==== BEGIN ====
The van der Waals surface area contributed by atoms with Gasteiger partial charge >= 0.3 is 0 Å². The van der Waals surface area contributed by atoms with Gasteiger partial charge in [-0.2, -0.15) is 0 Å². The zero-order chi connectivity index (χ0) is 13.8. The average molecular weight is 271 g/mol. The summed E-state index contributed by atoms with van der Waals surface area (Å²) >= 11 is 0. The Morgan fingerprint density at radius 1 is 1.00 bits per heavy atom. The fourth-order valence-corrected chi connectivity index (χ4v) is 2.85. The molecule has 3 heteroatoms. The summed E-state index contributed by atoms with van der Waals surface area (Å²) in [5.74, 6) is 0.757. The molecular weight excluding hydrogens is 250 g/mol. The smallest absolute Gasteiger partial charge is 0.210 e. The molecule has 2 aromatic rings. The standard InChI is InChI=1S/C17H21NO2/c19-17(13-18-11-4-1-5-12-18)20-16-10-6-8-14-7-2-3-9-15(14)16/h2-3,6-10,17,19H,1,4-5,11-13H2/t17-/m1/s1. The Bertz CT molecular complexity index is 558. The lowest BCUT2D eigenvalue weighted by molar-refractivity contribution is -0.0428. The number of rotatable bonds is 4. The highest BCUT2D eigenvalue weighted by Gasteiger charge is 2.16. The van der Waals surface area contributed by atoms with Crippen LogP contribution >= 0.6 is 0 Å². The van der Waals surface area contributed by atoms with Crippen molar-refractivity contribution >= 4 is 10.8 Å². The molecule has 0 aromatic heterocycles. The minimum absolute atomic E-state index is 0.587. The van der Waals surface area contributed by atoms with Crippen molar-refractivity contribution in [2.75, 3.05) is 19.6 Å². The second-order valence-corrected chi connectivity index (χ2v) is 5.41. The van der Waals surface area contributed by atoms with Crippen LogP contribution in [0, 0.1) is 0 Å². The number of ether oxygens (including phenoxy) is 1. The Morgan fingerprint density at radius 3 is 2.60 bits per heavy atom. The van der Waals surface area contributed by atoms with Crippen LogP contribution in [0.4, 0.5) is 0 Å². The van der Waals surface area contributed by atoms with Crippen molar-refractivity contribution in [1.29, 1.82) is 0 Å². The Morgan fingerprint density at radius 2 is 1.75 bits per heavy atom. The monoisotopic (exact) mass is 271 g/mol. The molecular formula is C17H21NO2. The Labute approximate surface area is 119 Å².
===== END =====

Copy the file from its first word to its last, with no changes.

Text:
The van der Waals surface area contributed by atoms with Gasteiger partial charge >= 0.3 is 0 Å². The van der Waals surface area contributed by atoms with Gasteiger partial charge in [-0.2, -0.15) is 0 Å². The zero-order chi connectivity index (χ0) is 13.8. The average molecular weight is 271 g/mol. The summed E-state index contributed by atoms with van der Waals surface area (Å²) >= 11 is 0. The Morgan fingerprint density at radius 1 is 1.00 bits per heavy atom. The fourth-order valence-corrected chi connectivity index (χ4v) is 2.85. The molecule has 3 heteroatoms. The summed E-state index contributed by atoms with van der Waals surface area (Å²) in [5.74, 6) is 0.757. The molecular weight excluding hydrogens is 250 g/mol. The smallest absolute Gasteiger partial charge is 0.210 e. The molecule has 2 aromatic rings. The standard InChI is InChI=1S/C17H21NO2/c19-17(13-18-11-4-1-5-12-18)20-16-10-6-8-14-7-2-3-9-15(14)16/h2-3,6-10,17,19H,1,4-5,11-13H2/t17-/m1/s1. The Bertz CT molecular complexity index is 558. The lowest BCUT2D eigenvalue weighted by molar-refractivity contribution is -0.0428. The number of rotatable bonds is 4. The highest BCUT2D eigenvalue weighted by Gasteiger charge is 2.16. The van der Waals surface area contributed by atoms with Crippen LogP contribution >= 0.6 is 0 Å². The van der Waals surface area contributed by atoms with Crippen molar-refractivity contribution >= 4 is 10.8 Å². The molecule has 0 aromatic heterocycles. The minimum absolute atomic E-state index is 0.587. The van der Waals surface area contributed by atoms with Crippen molar-refractivity contribution in [2.75, 3.05) is 19.6 Å². The second-order valence-corrected chi connectivity index (χ2v) is 5.41. The van der Waals surface area contributed by atoms with Crippen LogP contribution in [0, 0.1) is 0 Å². The number of ether oxygens (including phenoxy) is 1. The Morgan fingerprint density at radius 3 is 2.60 bits per heavy atom. The van der Waals surface area contributed by atoms with Crippen LogP contribution in [0.4, 0.5) is 0 Å². The van der Waals surface area contributed by atoms with Crippen molar-refractivity contribution in [1.29, 1.82) is 0 Å². The Morgan fingerprint density at radius 2 is 1.75 bits per heavy atom. The monoisotopic (exact) mass is 271 g/mol. The molecular formula is C17H21NO2. The Labute approximate surface area is 119 Å².